We also have 3 medium sized oxygen tanks for travel purposes, and one small one for dining purposes. The medium sized oxygen tanks are mainly put in our car to be used during long journey travels, while the small one is light enough for my father to bring to dinners at restaurants.
We bought NEW and EMPTY (capitalizing them to emphasize) oxygen tanks at first, labelling them as ours, and subsequently refilling them at an industrial gas supply shop using our tanks and only our tanks to minimize contamination with impurities. (what’s worse then having a patient living with pulmonary fibrosis inhaling air with impurities, leading to more inflammation and more fibrosis?)
We travel to Kuala Lumpur for oxygen concentrator maintenance, and to Petaling Jaya for oxygen tanks refilling purposes. Since my father’s flow rate needed is about 5L/min, we typically have a half yearly concentrator maintenance, and a weekly oxygen tank refill. Rough estimation of the cost will be as follows:
- Buying a new oxygen concentrator: RM 4000 – RM 5000
- Buying a new oxygen tank (medium size): RM 600 – 700
- Buying a new oxygen tank (small size): RM 500 – 600
- Maintenance cost of the oxygen concentrator (plus minus purchasing new parts of the machine that has worn out): RM 200 – RM 800 each maintenance
- Refilling an oxygen tank (regardless of size of oxygen tank): RM 20 – RM30
- Miscellaneous costs (Purchasing new nasal cannulas, new humidifier bottles): RM 100 – RM 200 per year
Companies / shops to go to for home oxygen therapy in Malaysia
Do note that this is not sponsored by any of the companies mentioned here. I have no conflict of interest to declare. The point of writing this whole post is simply to highlight how oxygen therapy works in Malaysia to serve as a guide to those who are seeking more information.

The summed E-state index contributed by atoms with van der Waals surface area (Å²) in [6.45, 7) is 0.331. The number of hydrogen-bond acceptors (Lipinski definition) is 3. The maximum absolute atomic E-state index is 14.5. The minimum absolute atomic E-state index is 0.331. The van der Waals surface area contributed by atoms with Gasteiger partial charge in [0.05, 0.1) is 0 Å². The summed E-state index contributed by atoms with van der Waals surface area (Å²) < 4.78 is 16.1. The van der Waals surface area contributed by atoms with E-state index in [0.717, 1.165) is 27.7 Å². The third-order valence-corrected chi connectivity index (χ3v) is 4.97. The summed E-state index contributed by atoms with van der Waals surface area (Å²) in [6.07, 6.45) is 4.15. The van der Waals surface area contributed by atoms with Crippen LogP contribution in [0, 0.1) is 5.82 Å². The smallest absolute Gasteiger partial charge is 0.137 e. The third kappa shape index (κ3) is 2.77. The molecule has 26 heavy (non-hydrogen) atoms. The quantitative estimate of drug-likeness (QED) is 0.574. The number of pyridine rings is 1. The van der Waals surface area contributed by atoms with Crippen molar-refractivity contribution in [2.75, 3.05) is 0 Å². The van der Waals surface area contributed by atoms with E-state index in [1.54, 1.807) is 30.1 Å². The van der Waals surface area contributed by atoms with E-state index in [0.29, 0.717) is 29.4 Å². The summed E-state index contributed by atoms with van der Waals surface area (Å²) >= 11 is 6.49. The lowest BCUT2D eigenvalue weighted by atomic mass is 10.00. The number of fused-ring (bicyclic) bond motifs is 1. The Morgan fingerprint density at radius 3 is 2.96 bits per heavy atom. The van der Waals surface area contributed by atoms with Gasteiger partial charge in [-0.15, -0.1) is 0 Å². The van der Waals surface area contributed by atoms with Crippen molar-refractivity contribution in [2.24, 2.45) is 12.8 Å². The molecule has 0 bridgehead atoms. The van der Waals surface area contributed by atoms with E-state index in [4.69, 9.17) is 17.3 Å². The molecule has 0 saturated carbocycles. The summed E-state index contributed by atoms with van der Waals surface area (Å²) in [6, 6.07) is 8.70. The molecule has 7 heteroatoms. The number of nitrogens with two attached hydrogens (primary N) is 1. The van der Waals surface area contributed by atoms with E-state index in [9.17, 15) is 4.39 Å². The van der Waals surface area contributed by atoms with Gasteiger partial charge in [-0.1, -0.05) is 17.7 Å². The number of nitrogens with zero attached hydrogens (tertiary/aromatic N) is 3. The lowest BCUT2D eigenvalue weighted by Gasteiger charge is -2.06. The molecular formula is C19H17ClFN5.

Home Oxygen Concentrators / Portable Oxygen Concentrators
(Feel free to drop any one of them an e-mail / a call to ask for quotations. I’ve contacted most of them and all are very helpful)
Note: I will really recommend purchasing medical products from the licensed dealer / supplier of the oxygen concentrators. This will facilitate the maintenance work later on GREATLY. (Imagine buying an oxygen concentrator from an online shopping platform – it will be difficult to arrange maintenance appointments later on)
1. Somnotec (M) Pte. Ltd
Contact: 03-7883 0123
Address (KL Office, do click their link to their office in Penang and Sarawak):
Merchant Square @ Tropicana, B-01-32 Block B, Jalan Tropicana Selatan 1, PJU 3, 47410 Petaling Jaya, Selangor, Malaysia
Contact: 03-7846 3784
Address: 21, Group Floor Jalan PJU 1A/20A. Ara Damansara, 47301 Petaling Jaya, Selangor, Malaysia
3. COMPASS MEDICAL Pte. Ltd
Contact: 03-6275 2669
Address: Lot 5-1, Jalan 5/38D, Taman Sri Sinar, Segambut, 51200 Kuala Lumpur, Malaysia
Oxygen tanks / Refill
Note: I’ve been told that only the 4 shops listed below provides on the spot tank refill in Malaysia (Do correct me if I’m wrong!). Other shops either provide tank returns (you hand over an empty tank, they provide you with a full tank) or send your empty oxygen tanks to these few shops below for refill. Sending your tanks directly to these shops (if your transport permits you to do so) definitely save up time and money!
1. Peng Yam Enterprise Sdn. Bhd.
Contact: 03- 7803 3605 / 03-7803 3609 / 03-7803 9797
Address: 43, Jalan SS26/15, Taman Mayang Jaya, 47301 Petaling Jaya, Selangor, Malaysia.
2. Chiheng Corporation Sdn. Bhd.
Contact: 04- 283 4686
Address: 56, Lorong Perak, Jalan Perak, 11600 Jelutong, Penang, Malaysia.
3. Asia General Agency (M) Sdn. Bhd.
Contact: 06-3372 533
Address: Lot 3-66 & 3-67, FASA 3B, Jalan TTC 24, Taman Teknologi Cheng, 75250 Malacca, Malaysia.
4. MegaMount Industrial Gases Sdn. Bhd.
Contact: 07-5998 388 (Johor Office) / 06-317 8721 (Malacca Office)
– PLO 192, Jalan Cyber 8, Kawasan Perindustrian Senai IV, 81400 Senai, Johor Bahru, Johor, Malaysia.
– No. 23, Jalan PM6, Taman Perindustrian Merdeka, 75350 Batu Berendam, Melaka, Malaysia.
To facilitate the process of finding the location of the refill stations / shops, I’ve created a custom Google Map and marked them in:
Large portion on this post is based on my own experience of home oxygen therapy with my father. It may differ / change with time! If you have any updated information to share or correct me, do drop me a mail or drop a comment below! Let’s make this little guide more helpful to everyone.
I’m particularly curious and wish to know more about having liquid oxygen tank installed at home for continuous oxygen supply when portable oxygen tanks / oxygen concentrator cannot keep up with the high oxygen demand. Do you have any information to share?